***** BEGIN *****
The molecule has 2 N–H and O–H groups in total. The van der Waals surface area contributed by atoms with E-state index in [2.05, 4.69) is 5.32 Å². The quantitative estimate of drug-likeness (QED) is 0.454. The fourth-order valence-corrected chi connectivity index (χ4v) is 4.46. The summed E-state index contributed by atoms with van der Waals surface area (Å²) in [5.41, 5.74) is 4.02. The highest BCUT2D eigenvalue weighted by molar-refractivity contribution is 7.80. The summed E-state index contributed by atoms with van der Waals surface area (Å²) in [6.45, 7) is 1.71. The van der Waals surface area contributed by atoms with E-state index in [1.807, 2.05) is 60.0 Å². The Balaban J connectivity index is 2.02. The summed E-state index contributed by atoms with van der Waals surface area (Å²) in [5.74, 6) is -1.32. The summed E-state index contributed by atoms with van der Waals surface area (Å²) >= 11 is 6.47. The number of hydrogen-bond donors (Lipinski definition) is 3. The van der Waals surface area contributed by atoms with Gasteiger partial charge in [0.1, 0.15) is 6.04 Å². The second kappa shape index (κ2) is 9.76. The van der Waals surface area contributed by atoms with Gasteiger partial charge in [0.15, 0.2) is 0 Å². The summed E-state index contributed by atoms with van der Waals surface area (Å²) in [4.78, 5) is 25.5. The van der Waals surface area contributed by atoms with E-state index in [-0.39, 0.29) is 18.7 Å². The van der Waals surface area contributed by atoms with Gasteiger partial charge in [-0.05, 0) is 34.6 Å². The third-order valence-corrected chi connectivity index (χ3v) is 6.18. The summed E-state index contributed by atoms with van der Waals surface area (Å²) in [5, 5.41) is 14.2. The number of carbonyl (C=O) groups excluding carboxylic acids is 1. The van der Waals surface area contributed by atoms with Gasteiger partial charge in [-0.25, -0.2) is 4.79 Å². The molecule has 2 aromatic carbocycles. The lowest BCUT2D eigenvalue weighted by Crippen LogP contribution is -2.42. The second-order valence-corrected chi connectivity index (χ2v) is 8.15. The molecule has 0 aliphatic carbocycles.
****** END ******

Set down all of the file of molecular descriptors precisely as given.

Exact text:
The molecule has 2 N–H and O–H groups in total. The van der Waals surface area contributed by atoms with E-state index in [2.05, 4.69) is 5.32 Å². The quantitative estimate of drug-likeness (QED) is 0.454. The fourth-order valence-corrected chi connectivity index (χ4v) is 4.46. The summed E-state index contributed by atoms with van der Waals surface area (Å²) in [5.41, 5.74) is 4.02. The highest BCUT2D eigenvalue weighted by molar-refractivity contribution is 7.80. The summed E-state index contributed by atoms with van der Waals surface area (Å²) in [6.45, 7) is 1.71. The van der Waals surface area contributed by atoms with E-state index in [1.807, 2.05) is 60.0 Å². The Balaban J connectivity index is 2.02. The summed E-state index contributed by atoms with van der Waals surface area (Å²) in [5.74, 6) is -1.32. The summed E-state index contributed by atoms with van der Waals surface area (Å²) >= 11 is 6.47. The number of hydrogen-bond donors (Lipinski definition) is 3. The van der Waals surface area contributed by atoms with Gasteiger partial charge in [0.1, 0.15) is 6.04 Å². The second kappa shape index (κ2) is 9.76. The van der Waals surface area contributed by atoms with Gasteiger partial charge in [0.15, 0.2) is 0 Å². The summed E-state index contributed by atoms with van der Waals surface area (Å²) in [4.78, 5) is 25.5. The van der Waals surface area contributed by atoms with E-state index in [-0.39, 0.29) is 18.7 Å². The van der Waals surface area contributed by atoms with Gasteiger partial charge in [-0.05, 0) is 34.6 Å². The third-order valence-corrected chi connectivity index (χ3v) is 6.18. The summed E-state index contributed by atoms with van der Waals surface area (Å²) in [5, 5.41) is 14.2. The number of carbonyl (C=O) groups excluding carboxylic acids is 1. The van der Waals surface area contributed by atoms with Gasteiger partial charge in [-0.25, -0.2) is 4.79 Å². The molecule has 2 aromatic carbocycles. The lowest BCUT2D eigenvalue weighted by Crippen LogP contribution is -2.42. The second-order valence-corrected chi connectivity index (χ2v) is 8.15. The molecule has 0 aliphatic carbocycles.